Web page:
A Brewer ozone spectrophotometer at Princess Elisabeth Station, East Antarctica
Since January 2011 the Royal Meteorological Institute of Belgium (RMI) has been operating Brewer #100 (a MkIII double monochromator) at the Belgian Princess Elisabeth research station in East Antarctica. The station is situated around 180 km inland from the coast, near the Sør Rondane Mountains in Dronning Maud Land, on the Utsteinen ridge (71.95°S, 23.35°E; 1400 m asl). The station is inhabited from November to the end of February and operated under remote control during the other months.
Article by Dr. Alexander Mangold, Royal Meteorological Institute of Belgium (RMI).
Brewer#100 was kindly put at RMI’s disposal by the Royal Dutch Meteorological Institute (KNMI), who previously operated the instrument. After refurbishment and adaptation to cold environments by Kipp & Zonen, the instrument left Belgium by ship in November 2010, was unloaded at the coast 7 weeks later, and finally arrived as a ‘Christmas present’ on 25 December 2010 at Princess Elisabeth Station.
For the set-up of the instrument in the Southern Hemisphere, attention has to be paid to the correct orientation of the Brewer. Contrary to the Northern Hemisphere, it should be set up with its North-sign pointing to the South and the tracker needs to take into account that the sun’s azimuth values of a day start in the South (180°), moving over the East (90°) and the North (0°/360°), to the West (270°) and finally back to the South (180°).
By mid-January 2011, Brewer#100 was operational and it has been measuring since then total ozone, spectral UV and aerosol optical depth (AOD) at the five ozone wavelengths (303.3, 310.1, 313.5, 316.8, 320.1 nm). In addition, a sun scan routine has been included in the daily schedule, which performs sun scans between 335 and 345nm to mimic standard AOD observations at 340nm (which can in turn be compared to AERONET sunphotometer observations at 340 nm).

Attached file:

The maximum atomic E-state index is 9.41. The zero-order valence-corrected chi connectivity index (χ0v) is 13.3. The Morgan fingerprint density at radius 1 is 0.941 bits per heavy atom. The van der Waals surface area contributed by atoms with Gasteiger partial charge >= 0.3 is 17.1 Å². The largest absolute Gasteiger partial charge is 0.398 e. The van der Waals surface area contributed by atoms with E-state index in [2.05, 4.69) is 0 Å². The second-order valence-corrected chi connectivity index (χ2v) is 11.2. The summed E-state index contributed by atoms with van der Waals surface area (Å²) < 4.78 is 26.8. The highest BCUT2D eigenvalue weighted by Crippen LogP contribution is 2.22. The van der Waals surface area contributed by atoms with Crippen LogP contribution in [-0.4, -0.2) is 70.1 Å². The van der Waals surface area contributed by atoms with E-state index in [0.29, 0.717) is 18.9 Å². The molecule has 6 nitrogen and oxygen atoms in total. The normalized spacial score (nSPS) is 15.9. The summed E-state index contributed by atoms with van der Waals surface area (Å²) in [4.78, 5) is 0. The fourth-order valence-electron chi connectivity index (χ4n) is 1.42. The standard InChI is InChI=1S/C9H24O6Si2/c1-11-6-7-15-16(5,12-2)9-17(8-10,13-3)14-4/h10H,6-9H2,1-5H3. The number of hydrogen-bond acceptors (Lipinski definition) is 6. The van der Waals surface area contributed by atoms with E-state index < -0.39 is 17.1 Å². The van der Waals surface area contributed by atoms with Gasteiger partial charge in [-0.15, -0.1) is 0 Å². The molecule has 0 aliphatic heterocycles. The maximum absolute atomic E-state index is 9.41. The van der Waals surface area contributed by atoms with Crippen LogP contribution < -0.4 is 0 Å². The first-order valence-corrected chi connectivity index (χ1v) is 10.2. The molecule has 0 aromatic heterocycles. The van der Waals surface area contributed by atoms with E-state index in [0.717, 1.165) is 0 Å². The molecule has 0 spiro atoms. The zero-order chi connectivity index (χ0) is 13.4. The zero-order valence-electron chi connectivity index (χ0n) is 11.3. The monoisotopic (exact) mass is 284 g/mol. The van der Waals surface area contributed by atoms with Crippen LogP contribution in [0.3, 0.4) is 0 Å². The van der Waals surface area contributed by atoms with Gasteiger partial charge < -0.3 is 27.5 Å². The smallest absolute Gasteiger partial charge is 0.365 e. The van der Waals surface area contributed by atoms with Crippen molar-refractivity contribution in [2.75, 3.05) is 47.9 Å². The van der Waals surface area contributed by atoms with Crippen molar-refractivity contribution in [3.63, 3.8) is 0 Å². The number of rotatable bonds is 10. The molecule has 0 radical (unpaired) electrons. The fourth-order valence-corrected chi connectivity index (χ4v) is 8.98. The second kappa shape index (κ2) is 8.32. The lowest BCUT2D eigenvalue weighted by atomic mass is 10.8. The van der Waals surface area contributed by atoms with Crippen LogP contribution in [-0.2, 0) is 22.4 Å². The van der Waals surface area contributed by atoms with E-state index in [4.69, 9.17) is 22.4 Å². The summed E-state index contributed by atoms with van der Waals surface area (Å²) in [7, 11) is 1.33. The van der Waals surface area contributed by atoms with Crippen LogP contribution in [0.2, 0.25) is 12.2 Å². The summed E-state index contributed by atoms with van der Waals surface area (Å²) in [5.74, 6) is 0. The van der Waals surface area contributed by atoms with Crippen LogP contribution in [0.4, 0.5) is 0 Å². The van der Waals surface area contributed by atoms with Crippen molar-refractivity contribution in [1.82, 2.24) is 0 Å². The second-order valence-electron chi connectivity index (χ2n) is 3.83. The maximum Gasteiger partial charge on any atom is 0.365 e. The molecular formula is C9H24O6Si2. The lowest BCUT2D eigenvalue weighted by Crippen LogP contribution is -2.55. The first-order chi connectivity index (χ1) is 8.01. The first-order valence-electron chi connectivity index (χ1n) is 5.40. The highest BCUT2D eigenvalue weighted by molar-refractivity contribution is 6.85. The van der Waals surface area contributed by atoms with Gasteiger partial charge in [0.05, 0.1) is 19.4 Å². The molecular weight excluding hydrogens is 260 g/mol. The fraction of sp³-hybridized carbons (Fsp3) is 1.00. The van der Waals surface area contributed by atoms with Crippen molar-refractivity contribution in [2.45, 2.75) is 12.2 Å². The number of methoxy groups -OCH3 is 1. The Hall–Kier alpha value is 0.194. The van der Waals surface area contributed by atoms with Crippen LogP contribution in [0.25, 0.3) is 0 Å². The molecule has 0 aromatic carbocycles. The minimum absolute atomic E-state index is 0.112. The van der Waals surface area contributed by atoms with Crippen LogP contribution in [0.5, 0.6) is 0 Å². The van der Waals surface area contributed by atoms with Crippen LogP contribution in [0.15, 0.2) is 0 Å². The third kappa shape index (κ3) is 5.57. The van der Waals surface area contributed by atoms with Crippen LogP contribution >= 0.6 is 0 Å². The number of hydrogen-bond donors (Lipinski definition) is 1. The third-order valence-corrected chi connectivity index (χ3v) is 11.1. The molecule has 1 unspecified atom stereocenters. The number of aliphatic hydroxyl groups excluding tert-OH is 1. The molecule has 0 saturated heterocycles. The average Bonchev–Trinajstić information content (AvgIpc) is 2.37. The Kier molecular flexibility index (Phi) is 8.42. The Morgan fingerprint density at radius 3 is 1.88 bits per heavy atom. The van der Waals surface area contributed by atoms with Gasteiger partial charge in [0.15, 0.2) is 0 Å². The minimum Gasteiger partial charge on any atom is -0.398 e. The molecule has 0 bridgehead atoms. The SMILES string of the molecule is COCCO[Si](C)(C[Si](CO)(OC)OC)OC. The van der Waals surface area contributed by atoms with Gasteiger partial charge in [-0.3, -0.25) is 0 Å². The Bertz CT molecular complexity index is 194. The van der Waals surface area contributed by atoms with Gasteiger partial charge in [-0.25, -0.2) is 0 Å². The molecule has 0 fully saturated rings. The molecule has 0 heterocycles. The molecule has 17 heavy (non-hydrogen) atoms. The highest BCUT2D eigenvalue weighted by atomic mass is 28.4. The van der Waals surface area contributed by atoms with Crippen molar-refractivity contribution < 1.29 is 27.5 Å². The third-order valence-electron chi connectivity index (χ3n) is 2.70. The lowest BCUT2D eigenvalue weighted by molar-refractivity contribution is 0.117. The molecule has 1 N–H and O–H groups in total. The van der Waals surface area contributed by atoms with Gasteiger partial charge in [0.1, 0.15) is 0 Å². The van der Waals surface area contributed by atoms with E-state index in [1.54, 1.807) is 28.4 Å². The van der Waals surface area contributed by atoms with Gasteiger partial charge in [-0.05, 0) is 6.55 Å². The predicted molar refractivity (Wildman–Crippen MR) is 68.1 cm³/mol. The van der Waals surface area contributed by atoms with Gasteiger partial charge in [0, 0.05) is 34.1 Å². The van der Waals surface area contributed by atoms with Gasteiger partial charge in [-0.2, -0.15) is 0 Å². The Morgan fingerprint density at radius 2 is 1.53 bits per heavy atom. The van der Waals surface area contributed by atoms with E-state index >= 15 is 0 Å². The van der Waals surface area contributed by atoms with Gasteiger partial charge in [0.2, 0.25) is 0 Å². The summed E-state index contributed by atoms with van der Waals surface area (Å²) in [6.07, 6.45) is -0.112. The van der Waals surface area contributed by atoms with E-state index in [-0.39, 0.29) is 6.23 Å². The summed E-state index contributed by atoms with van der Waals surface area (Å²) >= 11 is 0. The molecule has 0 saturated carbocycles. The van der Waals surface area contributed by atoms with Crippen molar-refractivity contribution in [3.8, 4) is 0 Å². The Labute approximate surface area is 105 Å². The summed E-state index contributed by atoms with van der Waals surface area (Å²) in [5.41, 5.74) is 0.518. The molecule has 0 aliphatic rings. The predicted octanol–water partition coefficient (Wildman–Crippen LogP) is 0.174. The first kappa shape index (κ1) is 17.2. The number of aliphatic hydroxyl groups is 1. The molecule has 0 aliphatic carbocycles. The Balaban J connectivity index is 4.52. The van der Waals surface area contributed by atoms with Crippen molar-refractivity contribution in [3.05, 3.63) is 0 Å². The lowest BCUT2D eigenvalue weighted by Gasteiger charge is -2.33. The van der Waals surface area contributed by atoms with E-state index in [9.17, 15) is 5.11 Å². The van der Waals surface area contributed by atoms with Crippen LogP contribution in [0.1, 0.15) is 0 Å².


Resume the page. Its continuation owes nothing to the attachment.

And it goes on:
Although the Brewer could operate through the whole year, Brewer#100 has only been operated during the summer period when the station is inhabited. During almost 9 months there is nobody at the station and the risk would be too high that the valuable instrument would encounter serious damage due to the extreme conditions during the Antarctic winter (very strong winds and temperatures down to –40 °C). However, in the future, the research station might be manned the whole year.
In order to maintain data quality, Brewer#100 was shipped back to Belgium for a service and calibration, which happened in April 2014, and was then returned to Antarctica for the next summer measurement season.
In Antarctica, the so-called ozone hole (depletion below 220 Dobson Units) has appeared each austral spring for several decades, destroying ozone almost completely at altitudes between 15 and 20 km, and reducing total ozone by a third or even more. This large reduction of total ozone increases the UV radiation at the surface.
Until now, during austral summers at Utsteinen, the average total ozone values have been around 300 to 320 DU, with the UV Index between 5 and 7. However, in December 2014, due to the horizontal displacement of a remnant of the ozone hole above Dronning Maud Land, total ozone dropped to values around 200 DU and the UV Index reached extreme values, up to 10 on 3rd December 2014.
The danger resulting from this high UV exposure to human skin and other living organisms (besides the people working at the research station, micro-organisms inhabit the rocks of the Sør Rondane Mountains) is even more tangible due to the high surface albedo of the surroundings and the high altitude (1400 m asl).
Because of the double monochromator, the MkIII Brewer is particularly suited to the spectral measurement of ultraviolet radiation with the correct response function to calculate the UV Index.
Find out more at: http://ozone.meteo.be.
Brewer 100, Princess Elizabeth, Antactica
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